New Chinese Netbooks......

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New Chinese Netbooks......

Postby White Nun » Mon Sep 05, 2011 7:05 pm

After the death of my HP Jornada......
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...... which was the grandaddy of all notebooks and netbooks and ran an early version of Windows CE, - I found myself severely missing the simple convenience of a machine that would bootup in an instant and was just about as quick as pencil and paper to use.
When writing I find that ideas can come out of the blue just about anywhere and while writing rough drafts on my knee longhand with pen and paper is Ok, it's always a pain to have to copy type them onto digital media when I get home.
So after looking around and finding that new mainstream Windows CE notebooks were too $$$$$ for my budget, I thought I'd try one of the Chinese EPC (Empress Personal Computer) netbooks that were being sold here in New Zealand for around $NZ150.00 each.

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Well it arrived yesterday afternoon and I must say it's a nice looking little netbook. It's around 7/8th the size of the Jornada and a lot lighter. The screen is still 7 inches wide, but it isn't as tall which I haven't found to be that much of a problem at all. The Jornada had a fairly large battery that was physically larger and heavier than the one in some full sized laptops, whereas the EPC has a very small neat Lion battery that lives under a cover accessible by taking out two screws. The Jornada ran on 12volts and had a fairly chunky charger, the EPC runs on 9volts and has a nice neat small plug pack.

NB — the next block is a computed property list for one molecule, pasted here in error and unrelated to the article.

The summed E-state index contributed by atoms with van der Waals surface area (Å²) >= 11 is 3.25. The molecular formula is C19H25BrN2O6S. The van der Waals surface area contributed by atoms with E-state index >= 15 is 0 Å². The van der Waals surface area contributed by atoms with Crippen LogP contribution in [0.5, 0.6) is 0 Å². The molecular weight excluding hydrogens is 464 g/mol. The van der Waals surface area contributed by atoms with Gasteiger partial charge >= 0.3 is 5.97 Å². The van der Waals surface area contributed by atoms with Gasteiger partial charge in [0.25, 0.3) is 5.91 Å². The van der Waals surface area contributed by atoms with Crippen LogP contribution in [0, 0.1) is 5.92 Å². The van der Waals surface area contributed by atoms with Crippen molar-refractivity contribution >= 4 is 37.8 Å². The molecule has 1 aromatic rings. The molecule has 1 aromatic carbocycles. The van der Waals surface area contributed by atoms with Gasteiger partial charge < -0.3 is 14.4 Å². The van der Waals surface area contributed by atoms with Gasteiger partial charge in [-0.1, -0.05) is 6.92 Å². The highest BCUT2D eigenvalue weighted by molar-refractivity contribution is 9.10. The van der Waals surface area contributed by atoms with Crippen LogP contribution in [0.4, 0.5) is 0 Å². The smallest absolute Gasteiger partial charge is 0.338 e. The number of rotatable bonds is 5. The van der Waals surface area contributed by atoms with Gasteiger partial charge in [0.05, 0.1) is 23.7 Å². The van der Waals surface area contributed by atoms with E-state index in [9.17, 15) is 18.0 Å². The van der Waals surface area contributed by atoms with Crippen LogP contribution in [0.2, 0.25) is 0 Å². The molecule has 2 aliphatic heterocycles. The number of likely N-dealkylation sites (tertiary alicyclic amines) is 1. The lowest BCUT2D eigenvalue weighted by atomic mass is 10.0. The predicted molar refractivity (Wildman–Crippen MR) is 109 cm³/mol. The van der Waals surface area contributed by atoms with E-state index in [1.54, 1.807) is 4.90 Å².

The EPC has WiFi built in so I can use it at the local library and get on the internet without having to wait for one of the public use computers to become available. The other thing is that I can plug a full sized USB keyboard and mouse into it as well, but not a full sized monitor. With the Jornada I could plug in either a keyboard or a mouse (but not both), and a monitor. The Jornada had no immediate internet connectivity, but it did have a PCMCIA slot so it was possible.
The Jornada used CF memory cards, the EPC uses the smaller SD cards AND it has a 2Gb flash internal hard drive as well which the Jornada didn't have.
Back when I was using the Jornada a lot I had to carry it in a seperate bag because it was just that much too big to fit into my shoulder bag. The EPC fits in my shoulder bag just like it's made for it which makes me think that I might see if I can get copies of the Bible and the Prayers of the Church I use everyday in electronic form so I can lighten my load even more.